Examining the market's response to extraordinary and external ESG factors reveals important lessons for all investors. Ultimately, equity shareholders' and bondholders' interests are like the strands of a braid – intertwined yet distinct. Fixed-income instruments are governed differently than equities, resulting in different risk and return characteristics that require further consideration. We find merit in encouraging collaboration between fixed-income investors and equity shareholders to address material ESG factors that can impair fiscal performance, such as water usage and carbon emissions. Neither fixed-income nor equity investors benefit when corporate leadership or governance practices are silent on material ESG issues.
Consideration of material ESG factors in the investment process continues to evolve, and perhaps more so for fixed-income investors given the regulation of equity securities. The more important message offered in this analysis is that ESG considerations within the portfolio construction process extend beyond a feel-good story to offer a comprehensive exercise in due diligence while serving investors with enhanced portfolio resiliency.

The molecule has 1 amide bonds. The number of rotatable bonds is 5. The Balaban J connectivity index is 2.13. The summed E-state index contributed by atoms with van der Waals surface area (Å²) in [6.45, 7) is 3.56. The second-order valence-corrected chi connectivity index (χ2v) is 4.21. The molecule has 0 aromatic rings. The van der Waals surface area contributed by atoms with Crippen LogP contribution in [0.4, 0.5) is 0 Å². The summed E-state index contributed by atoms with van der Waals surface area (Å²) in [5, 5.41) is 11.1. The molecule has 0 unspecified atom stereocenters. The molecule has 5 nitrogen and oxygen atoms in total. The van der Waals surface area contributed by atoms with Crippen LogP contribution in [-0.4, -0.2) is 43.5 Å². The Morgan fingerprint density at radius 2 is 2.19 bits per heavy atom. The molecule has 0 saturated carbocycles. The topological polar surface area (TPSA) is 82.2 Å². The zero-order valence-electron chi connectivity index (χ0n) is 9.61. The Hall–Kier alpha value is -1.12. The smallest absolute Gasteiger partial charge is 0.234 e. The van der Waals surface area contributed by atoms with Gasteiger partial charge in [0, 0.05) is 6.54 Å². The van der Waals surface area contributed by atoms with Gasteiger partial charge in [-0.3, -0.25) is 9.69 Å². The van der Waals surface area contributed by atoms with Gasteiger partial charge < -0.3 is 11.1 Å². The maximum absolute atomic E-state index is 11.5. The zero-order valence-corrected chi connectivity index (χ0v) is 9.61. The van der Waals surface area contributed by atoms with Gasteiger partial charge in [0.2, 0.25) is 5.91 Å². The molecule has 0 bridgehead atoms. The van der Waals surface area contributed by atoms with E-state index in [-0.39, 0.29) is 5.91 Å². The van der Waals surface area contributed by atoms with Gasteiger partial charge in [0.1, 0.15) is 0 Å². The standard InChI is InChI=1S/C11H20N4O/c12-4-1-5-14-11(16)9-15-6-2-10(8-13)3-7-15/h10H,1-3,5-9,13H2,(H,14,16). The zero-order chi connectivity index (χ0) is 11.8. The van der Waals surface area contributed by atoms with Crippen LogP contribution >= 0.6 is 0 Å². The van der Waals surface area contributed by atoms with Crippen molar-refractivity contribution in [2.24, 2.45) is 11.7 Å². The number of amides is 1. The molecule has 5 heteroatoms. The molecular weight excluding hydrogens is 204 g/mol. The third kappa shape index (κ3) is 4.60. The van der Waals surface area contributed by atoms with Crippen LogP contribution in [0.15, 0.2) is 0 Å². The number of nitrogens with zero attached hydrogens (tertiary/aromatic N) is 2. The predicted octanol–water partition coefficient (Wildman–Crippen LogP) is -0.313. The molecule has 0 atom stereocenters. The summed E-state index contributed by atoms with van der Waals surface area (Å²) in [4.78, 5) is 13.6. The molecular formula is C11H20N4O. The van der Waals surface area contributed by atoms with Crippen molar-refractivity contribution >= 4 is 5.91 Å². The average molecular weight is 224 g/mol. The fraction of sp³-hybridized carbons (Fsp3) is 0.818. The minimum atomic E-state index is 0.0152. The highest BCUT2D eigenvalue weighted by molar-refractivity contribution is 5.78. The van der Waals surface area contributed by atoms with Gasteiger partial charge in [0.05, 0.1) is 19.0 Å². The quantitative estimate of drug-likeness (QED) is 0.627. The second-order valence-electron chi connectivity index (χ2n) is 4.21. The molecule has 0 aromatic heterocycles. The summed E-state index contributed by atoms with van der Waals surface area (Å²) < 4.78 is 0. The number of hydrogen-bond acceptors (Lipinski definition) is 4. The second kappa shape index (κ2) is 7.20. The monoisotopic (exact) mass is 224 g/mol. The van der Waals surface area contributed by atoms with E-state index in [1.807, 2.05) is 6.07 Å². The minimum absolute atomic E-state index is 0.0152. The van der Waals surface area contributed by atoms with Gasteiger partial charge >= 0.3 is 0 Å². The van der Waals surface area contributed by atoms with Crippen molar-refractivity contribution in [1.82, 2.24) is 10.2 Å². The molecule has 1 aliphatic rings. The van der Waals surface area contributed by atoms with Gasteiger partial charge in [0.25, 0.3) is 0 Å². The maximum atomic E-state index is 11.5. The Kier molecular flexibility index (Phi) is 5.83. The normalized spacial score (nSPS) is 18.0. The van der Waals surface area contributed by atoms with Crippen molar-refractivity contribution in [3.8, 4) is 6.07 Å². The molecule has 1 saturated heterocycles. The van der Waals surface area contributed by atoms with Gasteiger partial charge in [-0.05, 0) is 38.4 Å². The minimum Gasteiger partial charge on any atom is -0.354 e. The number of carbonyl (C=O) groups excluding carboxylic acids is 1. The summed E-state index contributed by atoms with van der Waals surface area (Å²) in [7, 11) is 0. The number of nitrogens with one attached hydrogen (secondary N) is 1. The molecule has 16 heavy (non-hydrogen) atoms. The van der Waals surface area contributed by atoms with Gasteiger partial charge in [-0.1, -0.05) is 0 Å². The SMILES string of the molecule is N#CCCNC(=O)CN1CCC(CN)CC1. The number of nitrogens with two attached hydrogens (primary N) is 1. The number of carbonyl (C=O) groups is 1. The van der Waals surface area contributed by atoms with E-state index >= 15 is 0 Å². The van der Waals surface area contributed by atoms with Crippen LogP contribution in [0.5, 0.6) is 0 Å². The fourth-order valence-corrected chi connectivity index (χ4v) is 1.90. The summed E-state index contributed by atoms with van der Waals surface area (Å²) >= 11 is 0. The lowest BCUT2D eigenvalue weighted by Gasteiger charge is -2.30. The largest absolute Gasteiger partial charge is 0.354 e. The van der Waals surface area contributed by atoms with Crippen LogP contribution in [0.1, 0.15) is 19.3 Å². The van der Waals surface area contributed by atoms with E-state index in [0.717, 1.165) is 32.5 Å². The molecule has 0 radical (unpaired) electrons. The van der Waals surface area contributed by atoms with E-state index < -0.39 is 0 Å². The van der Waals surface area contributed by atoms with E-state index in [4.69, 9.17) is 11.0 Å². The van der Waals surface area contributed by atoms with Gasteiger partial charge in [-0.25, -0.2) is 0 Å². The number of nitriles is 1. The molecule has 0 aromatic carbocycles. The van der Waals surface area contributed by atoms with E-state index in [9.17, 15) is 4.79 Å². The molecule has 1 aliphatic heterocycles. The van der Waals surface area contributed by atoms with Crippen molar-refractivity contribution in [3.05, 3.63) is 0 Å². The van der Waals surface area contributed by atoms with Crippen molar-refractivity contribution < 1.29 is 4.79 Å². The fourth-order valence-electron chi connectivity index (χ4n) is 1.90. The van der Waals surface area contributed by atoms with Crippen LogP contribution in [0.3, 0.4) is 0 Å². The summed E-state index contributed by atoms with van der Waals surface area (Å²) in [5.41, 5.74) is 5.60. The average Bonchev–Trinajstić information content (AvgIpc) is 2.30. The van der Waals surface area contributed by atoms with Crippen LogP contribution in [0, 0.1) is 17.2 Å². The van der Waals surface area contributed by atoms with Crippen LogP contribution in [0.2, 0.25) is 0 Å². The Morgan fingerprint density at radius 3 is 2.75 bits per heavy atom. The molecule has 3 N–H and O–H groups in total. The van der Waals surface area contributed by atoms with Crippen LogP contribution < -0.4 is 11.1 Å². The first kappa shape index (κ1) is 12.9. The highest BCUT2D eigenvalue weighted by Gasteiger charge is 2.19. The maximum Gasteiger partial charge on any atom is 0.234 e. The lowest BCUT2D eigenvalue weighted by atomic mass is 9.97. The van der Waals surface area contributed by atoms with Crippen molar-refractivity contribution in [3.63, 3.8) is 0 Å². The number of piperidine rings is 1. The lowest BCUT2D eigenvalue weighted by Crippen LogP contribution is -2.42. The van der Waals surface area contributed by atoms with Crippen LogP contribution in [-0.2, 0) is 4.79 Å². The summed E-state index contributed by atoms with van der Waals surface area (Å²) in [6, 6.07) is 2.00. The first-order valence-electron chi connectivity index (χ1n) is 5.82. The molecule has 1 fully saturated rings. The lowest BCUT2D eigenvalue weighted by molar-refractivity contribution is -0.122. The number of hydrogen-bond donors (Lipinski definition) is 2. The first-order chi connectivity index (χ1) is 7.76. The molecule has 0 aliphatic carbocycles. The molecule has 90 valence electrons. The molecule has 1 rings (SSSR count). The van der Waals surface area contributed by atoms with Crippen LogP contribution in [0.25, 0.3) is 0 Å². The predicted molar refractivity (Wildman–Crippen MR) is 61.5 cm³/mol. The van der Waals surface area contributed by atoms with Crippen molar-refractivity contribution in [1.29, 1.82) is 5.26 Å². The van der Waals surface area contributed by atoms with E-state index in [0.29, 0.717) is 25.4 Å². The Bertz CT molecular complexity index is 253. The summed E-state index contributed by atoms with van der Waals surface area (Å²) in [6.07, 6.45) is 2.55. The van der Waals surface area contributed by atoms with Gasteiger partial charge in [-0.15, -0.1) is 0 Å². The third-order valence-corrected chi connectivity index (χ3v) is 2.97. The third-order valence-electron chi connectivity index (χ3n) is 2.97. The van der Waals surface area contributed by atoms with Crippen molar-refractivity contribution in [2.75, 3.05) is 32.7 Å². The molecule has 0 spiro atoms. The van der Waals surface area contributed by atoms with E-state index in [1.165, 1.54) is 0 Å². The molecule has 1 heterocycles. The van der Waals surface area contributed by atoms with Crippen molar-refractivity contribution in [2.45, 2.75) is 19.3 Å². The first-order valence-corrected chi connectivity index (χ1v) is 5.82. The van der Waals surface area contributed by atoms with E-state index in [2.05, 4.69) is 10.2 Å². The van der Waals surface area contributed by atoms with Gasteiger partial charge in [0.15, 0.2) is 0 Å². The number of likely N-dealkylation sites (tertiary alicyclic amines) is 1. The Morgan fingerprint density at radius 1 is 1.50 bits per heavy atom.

1 Johnston, N., Nichols, H. Obama Says New Oil Leases Must Have More Safeguards, Bloomberg Business, May 1, 2010. http://www.bloomberg.com/news/articles/2010-04-30/new-offshore-oil-drilling-must-have-safeguards-obama-says
2 Oil Spill Reaches Mississippi River, CBS News, April 29, 2010. http://www.cbsnews.com/news/oil-spill-reaches-mississippi-river/
3 Blown-out BP oil well finally killed, WWLTV.com, September 19, 2010. http://www.wwltv.com/story/news/2014/08/27/14343816/
4 Normandin, Charles P., with discussion by Scott, R. The Changing Nature of Debt and Equity: A Legal Perspective. Federal Reserve Bank of Boston, 1989. https://www.bostonfed.org/economic/conf/conf33/conf33c.pdf
5 Cooper, C., Liesman, S. BP Amoco Reaches Deal to Buy Altlantic Richfield for $26.8 Billion, The Wall Street Journal, April 2, 1999. http://www.wsj.com/articles/SB922957318416361129